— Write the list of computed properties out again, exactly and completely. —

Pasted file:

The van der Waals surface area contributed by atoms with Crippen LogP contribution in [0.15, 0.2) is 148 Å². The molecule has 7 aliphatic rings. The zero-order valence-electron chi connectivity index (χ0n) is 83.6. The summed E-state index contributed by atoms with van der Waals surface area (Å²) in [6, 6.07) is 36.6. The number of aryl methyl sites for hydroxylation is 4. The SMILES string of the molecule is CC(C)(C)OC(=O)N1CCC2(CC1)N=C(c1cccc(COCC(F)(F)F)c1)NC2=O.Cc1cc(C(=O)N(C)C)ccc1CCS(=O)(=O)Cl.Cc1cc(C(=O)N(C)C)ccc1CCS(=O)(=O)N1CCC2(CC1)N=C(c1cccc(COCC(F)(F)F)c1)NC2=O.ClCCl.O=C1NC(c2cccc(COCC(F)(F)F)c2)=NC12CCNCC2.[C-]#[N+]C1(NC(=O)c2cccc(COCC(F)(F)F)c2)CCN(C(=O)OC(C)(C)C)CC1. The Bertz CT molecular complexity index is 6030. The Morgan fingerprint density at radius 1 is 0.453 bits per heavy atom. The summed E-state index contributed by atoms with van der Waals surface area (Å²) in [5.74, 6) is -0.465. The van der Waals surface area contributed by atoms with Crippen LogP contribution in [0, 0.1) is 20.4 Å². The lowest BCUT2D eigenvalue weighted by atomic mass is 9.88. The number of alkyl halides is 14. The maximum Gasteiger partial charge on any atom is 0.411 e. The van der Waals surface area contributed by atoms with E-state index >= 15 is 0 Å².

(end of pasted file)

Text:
The van der Waals surface area contributed by atoms with Crippen LogP contribution in [0.15, 0.2) is 148 Å². The molecule has 7 aliphatic rings. The zero-order valence-electron chi connectivity index (χ0n) is 83.6. The summed E-state index contributed by atoms with van der Waals surface area (Å²) in [6, 6.07) is 36.6. The number of aryl methyl sites for hydroxylation is 4. The SMILES string of the molecule is CC(C)(C)OC(=O)N1CCC2(CC1)N=C(c1cccc(COCC(F)(F)F)c1)NC2=O.Cc1cc(C(=O)N(C)C)ccc1CCS(=O)(=O)Cl.Cc1cc(C(=O)N(C)C)ccc1CCS(=O)(=O)N1CCC2(CC1)N=C(c1cccc(COCC(F)(F)F)c1)NC2=O.ClCCl.O=C1NC(c2cccc(COCC(F)(F)F)c2)=NC12CCNCC2.[C-]#[N+]C1(NC(=O)c2cccc(COCC(F)(F)F)c2)CCN(C(=O)OC(C)(C)C)CC1. The Bertz CT molecular complexity index is 6030. The Morgan fingerprint density at radius 1 is 0.453 bits per heavy atom. The summed E-state index contributed by atoms with van der Waals surface area (Å²) in [5.74, 6) is -0.465. The van der Waals surface area contributed by atoms with Crippen LogP contribution in [0, 0.1) is 20.4 Å². The lowest BCUT2D eigenvalue weighted by atomic mass is 9.88. The number of alkyl halides is 14. The maximum Gasteiger partial charge on any atom is 0.411 e. The van der Waals surface area contributed by atoms with E-state index >= 15 is 0 Å².